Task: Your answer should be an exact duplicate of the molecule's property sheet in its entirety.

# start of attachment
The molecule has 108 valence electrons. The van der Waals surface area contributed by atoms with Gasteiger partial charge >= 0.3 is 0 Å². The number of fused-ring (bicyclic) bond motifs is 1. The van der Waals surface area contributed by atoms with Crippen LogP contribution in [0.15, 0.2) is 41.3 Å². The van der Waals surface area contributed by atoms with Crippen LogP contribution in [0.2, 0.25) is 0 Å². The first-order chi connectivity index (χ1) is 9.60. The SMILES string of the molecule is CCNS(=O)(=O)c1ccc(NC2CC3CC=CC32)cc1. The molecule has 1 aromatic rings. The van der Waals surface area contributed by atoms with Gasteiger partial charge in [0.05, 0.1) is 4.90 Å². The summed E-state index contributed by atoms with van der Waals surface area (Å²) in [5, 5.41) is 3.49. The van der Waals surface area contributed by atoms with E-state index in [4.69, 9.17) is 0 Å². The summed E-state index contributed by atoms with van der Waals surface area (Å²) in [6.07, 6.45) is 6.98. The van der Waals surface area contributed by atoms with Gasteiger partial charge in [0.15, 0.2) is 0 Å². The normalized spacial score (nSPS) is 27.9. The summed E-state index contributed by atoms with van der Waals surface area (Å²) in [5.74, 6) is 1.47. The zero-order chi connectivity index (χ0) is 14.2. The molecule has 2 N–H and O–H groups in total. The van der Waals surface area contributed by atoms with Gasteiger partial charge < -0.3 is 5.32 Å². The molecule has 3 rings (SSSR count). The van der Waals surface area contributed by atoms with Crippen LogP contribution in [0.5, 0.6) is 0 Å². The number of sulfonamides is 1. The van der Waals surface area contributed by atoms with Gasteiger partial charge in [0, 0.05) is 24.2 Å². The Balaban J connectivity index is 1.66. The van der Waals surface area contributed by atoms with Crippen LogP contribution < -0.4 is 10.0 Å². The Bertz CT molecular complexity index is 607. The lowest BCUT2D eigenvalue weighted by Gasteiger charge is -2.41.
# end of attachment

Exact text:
The molecule has 108 valence electrons. The van der Waals surface area contributed by atoms with Gasteiger partial charge >= 0.3 is 0 Å². The number of fused-ring (bicyclic) bond motifs is 1. The van der Waals surface area contributed by atoms with Crippen LogP contribution in [0.15, 0.2) is 41.3 Å². The van der Waals surface area contributed by atoms with Crippen LogP contribution in [0.2, 0.25) is 0 Å². The first-order chi connectivity index (χ1) is 9.60. The SMILES string of the molecule is CCNS(=O)(=O)c1ccc(NC2CC3CC=CC32)cc1. The molecule has 1 aromatic rings. The van der Waals surface area contributed by atoms with Gasteiger partial charge in [0.05, 0.1) is 4.90 Å². The summed E-state index contributed by atoms with van der Waals surface area (Å²) in [5, 5.41) is 3.49. The van der Waals surface area contributed by atoms with E-state index in [4.69, 9.17) is 0 Å². The summed E-state index contributed by atoms with van der Waals surface area (Å²) in [6.07, 6.45) is 6.98. The van der Waals surface area contributed by atoms with Gasteiger partial charge in [0.15, 0.2) is 0 Å². The normalized spacial score (nSPS) is 27.9. The summed E-state index contributed by atoms with van der Waals surface area (Å²) in [5.74, 6) is 1.47. The zero-order chi connectivity index (χ0) is 14.2. The molecule has 2 N–H and O–H groups in total. The van der Waals surface area contributed by atoms with Gasteiger partial charge < -0.3 is 5.32 Å². The molecule has 3 rings (SSSR count). The van der Waals surface area contributed by atoms with Crippen LogP contribution in [0.5, 0.6) is 0 Å². The number of sulfonamides is 1. The van der Waals surface area contributed by atoms with Gasteiger partial charge in [0, 0.05) is 24.2 Å². The Balaban J connectivity index is 1.66. The van der Waals surface area contributed by atoms with Crippen LogP contribution < -0.4 is 10.0 Å². The Bertz CT molecular complexity index is 607. The lowest BCUT2D eigenvalue weighted by Gasteiger charge is -2.41.